Authors: Brady Chapman, Ken Tennenhouse
The transition to electric vehicles (EVs) is rapidly advancing, with many auto manufacturers releasing details on their EV plans moving forward. Companies continue to look for ways to electrify and upgrade their operations to reach their own net-zero goals and to satisfy increasingly stringent emissions compliance regimes.
These monumental transitions are resulting in changing resource markets. Many countries that have long focused on securing reliable sources of fossil fuels for their energy security have begun shifting their focus to securing reliable sources of critical and strategic minerals (CSMs). CSMs consist of minerals and rare earth elements required for technologies such as lithium-ion batteries and small modular reactors, which are needed for the transition to net-zero economies. They include lithium, cooper, manganese, cobalt and uranium.
Canada’s Push into the CSM Space
In 2021, Canada pushed into the CSM space. In March 2021, the Federal Government released a list of 31 minerals it considers vital to sustainable economic success. The 2021 Federal Budget proposed to allocate $9.6 million to form a Critical Battery Minerals Centre of Excellence to implement the Canada-U.S. Joint Action Plan on Critical Minerals first announced in 2020. The budget also proposed $36.8 million for “federal research and development to advance critical battery mineral processing and refining expertise.”
The Federal Government’s CSM push was also on display at the Canada-European Union Leader’s Summit, where a formal critical mineral alliance was announced between Canada and the EU. The same push was present at the North American Leader summit in November 2021.
Provinces Focusing on CSM Opportunities
Across Western Canada, provincial governments have also begun to focus on emerging CSM opportunities. The theme for the Government of Saskatchewan’s Mining Week from May 30 to June 5, 2021, was “Saskatchewan’s Critical Minerals Essential to Global Supply Chains,” focused on highlighting the province’s current CSM operations and future opportunities. The Government of Saskatchewan and the Saskatchewan Research Council also continued the development of Canada’s first Rare Earth Processing Facility to establish a Rare Earth Element (REE) supply chain in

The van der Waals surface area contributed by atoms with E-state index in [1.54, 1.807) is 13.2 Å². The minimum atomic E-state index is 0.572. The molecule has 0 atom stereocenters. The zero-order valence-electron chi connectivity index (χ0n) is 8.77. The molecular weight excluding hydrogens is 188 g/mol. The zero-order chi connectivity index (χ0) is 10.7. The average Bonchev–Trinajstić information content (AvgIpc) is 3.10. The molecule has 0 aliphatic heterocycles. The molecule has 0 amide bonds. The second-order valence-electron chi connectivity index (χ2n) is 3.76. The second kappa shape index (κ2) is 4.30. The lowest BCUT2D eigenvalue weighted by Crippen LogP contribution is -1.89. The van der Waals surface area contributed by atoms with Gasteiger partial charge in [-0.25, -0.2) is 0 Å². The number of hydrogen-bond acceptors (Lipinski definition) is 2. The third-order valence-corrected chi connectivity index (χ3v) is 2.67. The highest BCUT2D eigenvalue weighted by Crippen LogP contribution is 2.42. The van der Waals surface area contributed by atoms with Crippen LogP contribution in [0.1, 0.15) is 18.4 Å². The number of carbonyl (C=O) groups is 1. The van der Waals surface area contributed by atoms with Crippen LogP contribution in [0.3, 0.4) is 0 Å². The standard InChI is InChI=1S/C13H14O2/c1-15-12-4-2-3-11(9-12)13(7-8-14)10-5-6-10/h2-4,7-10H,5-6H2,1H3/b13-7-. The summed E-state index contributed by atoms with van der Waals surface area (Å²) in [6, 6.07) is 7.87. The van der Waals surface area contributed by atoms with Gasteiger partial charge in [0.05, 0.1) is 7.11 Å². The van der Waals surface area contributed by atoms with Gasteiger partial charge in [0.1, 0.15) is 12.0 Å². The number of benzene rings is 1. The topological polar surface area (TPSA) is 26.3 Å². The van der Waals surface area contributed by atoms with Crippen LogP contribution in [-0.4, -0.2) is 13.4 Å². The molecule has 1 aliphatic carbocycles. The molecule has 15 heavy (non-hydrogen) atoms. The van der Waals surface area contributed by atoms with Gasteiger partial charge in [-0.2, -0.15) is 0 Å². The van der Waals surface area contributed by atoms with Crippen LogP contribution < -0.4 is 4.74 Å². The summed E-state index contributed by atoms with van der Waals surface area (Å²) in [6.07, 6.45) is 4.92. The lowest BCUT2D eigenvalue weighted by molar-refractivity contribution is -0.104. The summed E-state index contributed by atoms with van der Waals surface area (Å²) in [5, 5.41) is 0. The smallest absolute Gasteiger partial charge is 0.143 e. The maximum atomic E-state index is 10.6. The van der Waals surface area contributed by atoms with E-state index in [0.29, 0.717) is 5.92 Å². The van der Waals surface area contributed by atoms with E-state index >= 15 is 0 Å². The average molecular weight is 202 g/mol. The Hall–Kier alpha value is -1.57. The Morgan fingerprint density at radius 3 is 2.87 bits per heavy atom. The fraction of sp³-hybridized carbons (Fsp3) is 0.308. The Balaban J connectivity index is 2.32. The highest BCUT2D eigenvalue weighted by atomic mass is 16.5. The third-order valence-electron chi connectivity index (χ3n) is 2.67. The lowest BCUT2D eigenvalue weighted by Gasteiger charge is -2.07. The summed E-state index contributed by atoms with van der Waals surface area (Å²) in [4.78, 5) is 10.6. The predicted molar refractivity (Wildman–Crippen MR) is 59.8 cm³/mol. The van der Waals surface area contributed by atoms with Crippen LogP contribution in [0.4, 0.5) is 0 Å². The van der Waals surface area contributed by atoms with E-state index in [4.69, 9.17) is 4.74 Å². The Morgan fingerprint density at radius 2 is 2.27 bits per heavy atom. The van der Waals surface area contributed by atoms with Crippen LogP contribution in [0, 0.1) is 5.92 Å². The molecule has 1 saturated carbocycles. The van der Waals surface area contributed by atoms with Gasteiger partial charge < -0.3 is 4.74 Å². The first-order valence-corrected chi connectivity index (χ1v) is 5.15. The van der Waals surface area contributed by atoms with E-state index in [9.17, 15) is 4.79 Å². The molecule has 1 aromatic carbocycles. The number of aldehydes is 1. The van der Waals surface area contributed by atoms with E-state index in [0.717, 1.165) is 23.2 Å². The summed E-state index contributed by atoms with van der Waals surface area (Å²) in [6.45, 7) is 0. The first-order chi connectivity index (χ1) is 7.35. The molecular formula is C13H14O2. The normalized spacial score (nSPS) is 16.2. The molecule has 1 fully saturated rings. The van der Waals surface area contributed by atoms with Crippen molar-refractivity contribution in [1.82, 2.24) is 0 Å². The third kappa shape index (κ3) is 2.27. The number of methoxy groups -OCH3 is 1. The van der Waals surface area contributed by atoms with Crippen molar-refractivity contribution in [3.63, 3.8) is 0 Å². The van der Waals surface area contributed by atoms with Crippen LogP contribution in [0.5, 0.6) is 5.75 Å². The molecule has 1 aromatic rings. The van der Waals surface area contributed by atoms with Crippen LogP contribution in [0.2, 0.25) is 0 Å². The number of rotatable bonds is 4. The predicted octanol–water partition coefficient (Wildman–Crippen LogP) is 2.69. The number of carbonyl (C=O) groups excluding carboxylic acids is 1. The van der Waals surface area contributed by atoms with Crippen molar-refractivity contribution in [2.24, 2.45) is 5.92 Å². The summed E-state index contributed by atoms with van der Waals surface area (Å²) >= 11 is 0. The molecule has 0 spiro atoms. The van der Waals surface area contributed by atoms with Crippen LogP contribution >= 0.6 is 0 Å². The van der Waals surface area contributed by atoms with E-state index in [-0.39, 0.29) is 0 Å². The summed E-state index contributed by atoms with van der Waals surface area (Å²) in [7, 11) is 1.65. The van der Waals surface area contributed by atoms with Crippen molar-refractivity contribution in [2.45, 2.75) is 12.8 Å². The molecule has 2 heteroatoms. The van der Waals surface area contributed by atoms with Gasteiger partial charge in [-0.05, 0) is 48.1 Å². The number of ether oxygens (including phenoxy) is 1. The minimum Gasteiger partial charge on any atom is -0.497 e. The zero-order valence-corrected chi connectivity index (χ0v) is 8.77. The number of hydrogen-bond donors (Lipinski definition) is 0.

Alberta took several steps to support what it has labelled the “next-generation minerals industry” throughout 2021. In November, the province released its Mineral Strategy and Action Plan, highlighting Alberta’s untapped CSM resource opportunities – in particular, its lithium and uranium extraction plays. The province also announced Bill 82, the Mineral Resource Development
Act, to establish the Alberta Energy Regulator as the lead authority on the province’s mineral resource development and to provide clarity for industry looking to extract CSMs in Alberta. At the time of writing this article, Bill 82 has passed third reading and is anticipated to become law.
Opportunities and Challenges in the CSM Industry
The ongoing energy transition will continue to put pressure on CSM markets and new opportunities will undoubtedly open up. Canada has long been known as a mining nation. Western Canada,
in particular, is familiar and experienced with the types of projects needed to seize new CSM opportunities.
With new laws come new legal risks and considerations for the CSM industry. New technologies are rapidly advancing for CSM extraction and refining. For instance, the technologies being developed throughout Western Canada to extract lithium from subsurface brines are more akin to oil and gas operations than what some think of as mining operations. Novel issues are also arising for the international trading of CSMs, as companies, investors and countries are increasingly guided by ESG factors and carbon intensity metrics.
Moving into 2022, the CSM industry will need to remain alive to these many novel issues and how they may impact their operations or bottom line.
This article is part of The Energy Playbook: 2021 Year in Review which highlights key developments in Western Canada throughout the past year and discusses some of the risks and opportunities for businesses. Download the FREE e-book.
Note: This article is of a general nature only and is not exhaustive of all possible legal rights or remedies. In addition, laws may change over time and should be interpreted only in the context of particular circumstances such that these materials are not intended to be relied upon or taken as legal advice or opinion. Readers should consult a legal professional for specific advice in any particular situation.